Yemeni Diaspora: South Shields, a home away from home
Ever serene and fair,
And there is another sunshine,
Though it be darkness there;
—There Is Another Sky, Emily Dickinson
A cursory glance at a map of the Yemeni diaspora throws up certain themes. From the Swahili coast to Singapore, Yemenis enjoy settling in hot climates in the lush tropical countryside. There is one place on the Yemeni Diaspora map of the world which bucks that desire in the most dramatic way imaginable.
South Shields, a small former industrial backwater famous for fish and chips and alcohol fuelled violence, has been home to one of Britain’s oldest Muslim communities – the Yemeni Muslim community – since the late Victorian era. Nestled among the smoke blackened chimneys and ship yards, cheek by jowl with the rickety, sclerotic locals, this unlikely Arab colony established itself so successfully that it is now an unquestioned and accepted part of the area’s cultural identity.
In the late 19th and early 20th centuries, travelling from Aden on British ships powered by Arab sweat, the Yemenis landed at South Shields and took a shine to the cold, dark sulphur spewing hovel. Young, single and healthy, it wasn’t long before they married local lasses and changed the genetic makeup of the area forever. In fact they spread their genes so successfully that to this day a considerable number of South Shields residents (nicknamed “Sand Dancers” by inhabitants of rival towns and cities) with no apparent links to the Yemeni community bear names like Kevin Hassan and Jacqueline Abdul.
The nascent community experienced teething problems in the form of Britain’s first ever race riots. Despite the sacrifices of 400 South Shields Yemenis who were killed serving on British ships during the First World War, in 1919 and 1930 economic pressures turned local opinion against newcomers, and Yemenis bore the brunt of anti-immigrant violence. Such extreme hostility however was the exception rather than the rule, and the Yemeni community prospered, numbering several thousand by the 1930s.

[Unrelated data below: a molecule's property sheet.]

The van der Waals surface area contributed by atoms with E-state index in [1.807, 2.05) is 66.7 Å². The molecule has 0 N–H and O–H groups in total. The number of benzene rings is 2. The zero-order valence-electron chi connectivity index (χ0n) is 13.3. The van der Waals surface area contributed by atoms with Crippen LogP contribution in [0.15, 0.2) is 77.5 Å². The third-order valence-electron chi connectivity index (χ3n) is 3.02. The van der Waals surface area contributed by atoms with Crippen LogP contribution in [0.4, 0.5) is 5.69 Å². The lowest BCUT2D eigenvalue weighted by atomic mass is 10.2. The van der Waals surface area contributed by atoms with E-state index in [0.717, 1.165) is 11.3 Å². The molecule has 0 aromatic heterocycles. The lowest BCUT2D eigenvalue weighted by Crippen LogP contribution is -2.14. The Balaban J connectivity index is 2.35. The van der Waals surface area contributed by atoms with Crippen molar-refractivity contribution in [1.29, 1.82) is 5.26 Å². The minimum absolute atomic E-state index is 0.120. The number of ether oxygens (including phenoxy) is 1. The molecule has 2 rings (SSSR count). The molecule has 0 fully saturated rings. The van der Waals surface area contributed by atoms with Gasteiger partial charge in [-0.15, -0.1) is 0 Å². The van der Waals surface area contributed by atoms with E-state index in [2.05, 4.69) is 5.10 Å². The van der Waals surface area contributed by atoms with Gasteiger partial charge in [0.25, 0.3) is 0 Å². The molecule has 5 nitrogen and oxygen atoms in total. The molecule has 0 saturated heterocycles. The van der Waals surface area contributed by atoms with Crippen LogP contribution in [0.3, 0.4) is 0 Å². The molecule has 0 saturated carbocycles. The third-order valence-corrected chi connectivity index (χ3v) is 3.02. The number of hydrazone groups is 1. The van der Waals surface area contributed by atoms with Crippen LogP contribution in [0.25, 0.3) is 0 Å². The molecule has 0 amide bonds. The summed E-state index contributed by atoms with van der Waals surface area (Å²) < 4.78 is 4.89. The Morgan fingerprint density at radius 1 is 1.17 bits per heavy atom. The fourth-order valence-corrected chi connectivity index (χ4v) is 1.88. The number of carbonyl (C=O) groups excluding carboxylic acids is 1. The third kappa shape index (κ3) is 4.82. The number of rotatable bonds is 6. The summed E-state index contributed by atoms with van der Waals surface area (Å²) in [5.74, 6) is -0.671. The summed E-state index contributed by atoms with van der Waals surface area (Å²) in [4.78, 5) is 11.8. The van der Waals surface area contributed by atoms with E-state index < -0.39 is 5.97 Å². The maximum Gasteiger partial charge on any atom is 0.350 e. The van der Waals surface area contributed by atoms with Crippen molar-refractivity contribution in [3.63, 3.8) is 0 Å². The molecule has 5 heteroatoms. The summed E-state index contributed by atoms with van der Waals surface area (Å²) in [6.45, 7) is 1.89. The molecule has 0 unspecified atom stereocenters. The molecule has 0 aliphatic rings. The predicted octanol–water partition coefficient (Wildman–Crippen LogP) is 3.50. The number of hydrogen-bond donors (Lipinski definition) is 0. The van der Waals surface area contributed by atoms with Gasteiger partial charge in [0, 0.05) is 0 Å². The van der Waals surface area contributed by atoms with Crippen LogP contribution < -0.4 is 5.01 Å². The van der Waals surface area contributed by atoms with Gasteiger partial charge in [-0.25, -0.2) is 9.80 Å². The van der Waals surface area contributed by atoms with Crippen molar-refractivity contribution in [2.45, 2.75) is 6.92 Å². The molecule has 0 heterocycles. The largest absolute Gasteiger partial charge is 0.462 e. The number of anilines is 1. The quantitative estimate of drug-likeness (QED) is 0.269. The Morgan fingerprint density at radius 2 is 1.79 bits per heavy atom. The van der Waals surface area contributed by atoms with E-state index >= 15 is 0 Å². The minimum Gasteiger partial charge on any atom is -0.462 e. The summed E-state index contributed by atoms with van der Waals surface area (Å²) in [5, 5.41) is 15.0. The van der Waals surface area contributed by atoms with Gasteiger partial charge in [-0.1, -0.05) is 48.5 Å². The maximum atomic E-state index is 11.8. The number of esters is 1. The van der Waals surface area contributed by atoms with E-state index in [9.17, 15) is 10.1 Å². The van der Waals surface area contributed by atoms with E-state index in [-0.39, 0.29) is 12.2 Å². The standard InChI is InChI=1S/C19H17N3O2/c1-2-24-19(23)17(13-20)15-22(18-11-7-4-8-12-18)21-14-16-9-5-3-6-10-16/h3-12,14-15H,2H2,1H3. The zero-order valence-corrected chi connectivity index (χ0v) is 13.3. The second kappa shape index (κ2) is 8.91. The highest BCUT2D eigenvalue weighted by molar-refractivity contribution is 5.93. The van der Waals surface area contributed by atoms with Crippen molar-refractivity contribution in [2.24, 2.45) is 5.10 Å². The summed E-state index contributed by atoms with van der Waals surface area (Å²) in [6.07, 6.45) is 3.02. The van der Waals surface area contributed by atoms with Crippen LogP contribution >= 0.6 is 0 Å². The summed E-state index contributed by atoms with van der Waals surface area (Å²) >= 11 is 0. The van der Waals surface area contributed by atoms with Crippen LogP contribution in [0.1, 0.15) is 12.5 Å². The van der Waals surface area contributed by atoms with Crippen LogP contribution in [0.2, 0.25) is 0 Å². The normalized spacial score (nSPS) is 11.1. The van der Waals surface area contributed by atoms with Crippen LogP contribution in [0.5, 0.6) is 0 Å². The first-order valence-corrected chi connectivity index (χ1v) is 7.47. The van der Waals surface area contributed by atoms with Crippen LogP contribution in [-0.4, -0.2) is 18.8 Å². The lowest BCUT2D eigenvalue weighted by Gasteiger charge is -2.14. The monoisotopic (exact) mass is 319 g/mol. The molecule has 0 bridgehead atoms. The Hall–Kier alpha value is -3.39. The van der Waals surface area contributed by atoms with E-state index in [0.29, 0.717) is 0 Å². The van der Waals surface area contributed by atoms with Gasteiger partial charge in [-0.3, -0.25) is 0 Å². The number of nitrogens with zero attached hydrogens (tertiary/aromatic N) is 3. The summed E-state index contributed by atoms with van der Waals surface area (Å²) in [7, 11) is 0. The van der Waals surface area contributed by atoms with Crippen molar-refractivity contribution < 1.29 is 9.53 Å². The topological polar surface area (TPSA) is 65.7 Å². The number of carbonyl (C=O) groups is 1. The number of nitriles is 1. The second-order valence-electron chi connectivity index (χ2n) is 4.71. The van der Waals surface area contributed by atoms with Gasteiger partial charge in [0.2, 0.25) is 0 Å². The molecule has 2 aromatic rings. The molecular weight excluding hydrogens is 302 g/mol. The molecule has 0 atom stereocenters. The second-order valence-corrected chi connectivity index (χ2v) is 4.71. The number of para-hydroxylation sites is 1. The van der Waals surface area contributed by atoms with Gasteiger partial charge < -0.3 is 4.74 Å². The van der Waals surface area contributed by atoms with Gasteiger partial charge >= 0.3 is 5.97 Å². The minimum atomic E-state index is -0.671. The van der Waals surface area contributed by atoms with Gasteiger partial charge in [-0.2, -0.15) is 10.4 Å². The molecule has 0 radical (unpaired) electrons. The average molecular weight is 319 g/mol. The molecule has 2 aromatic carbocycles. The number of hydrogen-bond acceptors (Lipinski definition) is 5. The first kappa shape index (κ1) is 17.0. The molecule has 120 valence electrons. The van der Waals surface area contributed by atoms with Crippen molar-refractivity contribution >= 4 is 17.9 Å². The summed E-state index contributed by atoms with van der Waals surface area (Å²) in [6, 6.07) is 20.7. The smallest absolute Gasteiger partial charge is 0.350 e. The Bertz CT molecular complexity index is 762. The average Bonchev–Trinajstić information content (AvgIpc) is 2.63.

Although South Shields’ Yemeni Community has never produced its own pop or sports star (unlike Birmingham and Sheffield, which produced UB40’s Norman Hassan and Boxer “Prince” Naseem Hamed, respectively), it has had its very own 15 minutes of fame courtesy of the greatest sporting hero of all time. In 1977 the South Shields Yemeni Community played host at their ground breaking Al Azhar Mosque (one of the first purpose built mosques in the UK) to boxing superstar Muhammad Ali. Ali, who was touring the region at the time promoting various charitable causes, popped into the mosque to have his marriage to actress and model Veronica Porsche “blessed” by local Yemeni Imam Abdul Ali. Lining the streets to greet Ali (who arrived in an open top bus led by a marching jazz band!) were thousands of locals and members of the national media. Inside the mosque delegates of the Yemeni community welcomed Ali, who was dressed in a dazzling white suit, and joined in a congregational du’aa (an invocation of blessing) for Ali, his wife and daughter.
Despite the ready availability in local stores of qat and malawah bread, since the 1970s the decline of heavy industry in Northern England has driven many Yemenis to other parts of the UK and back to Yemen. Al Azhar Mosque continues to serve the shrunken Yemeni community and still maintains a distinctly Yemeni flavour, but most of the worshippers are of Bangladeshi or other Asian stock.
Most of the Yemenis may have followed the example of earlier Arab immigrants - 4th century Iraqi Roman soldiers stationed in South Shields – and returned to their sunnier motherland, but over 100 years of largely successful integration and coexistence have left an indelible mark on the area.
Several hundred Yemeni families, including first generation immigrants, still call South Shields their home, and the Yemeni legacy lives on in the distinctly non-European hair, eyes and noses of many a local Englishman. So long as there remain Arabic speaking Muslims of Yemeni descent, Al-Azhar Mosque and the Arabic school, South Shields - an otherwise bland and mono-cultural provincial town – can still boast to be home to one of Western Europe’s most successful and longstanding Muslim communities.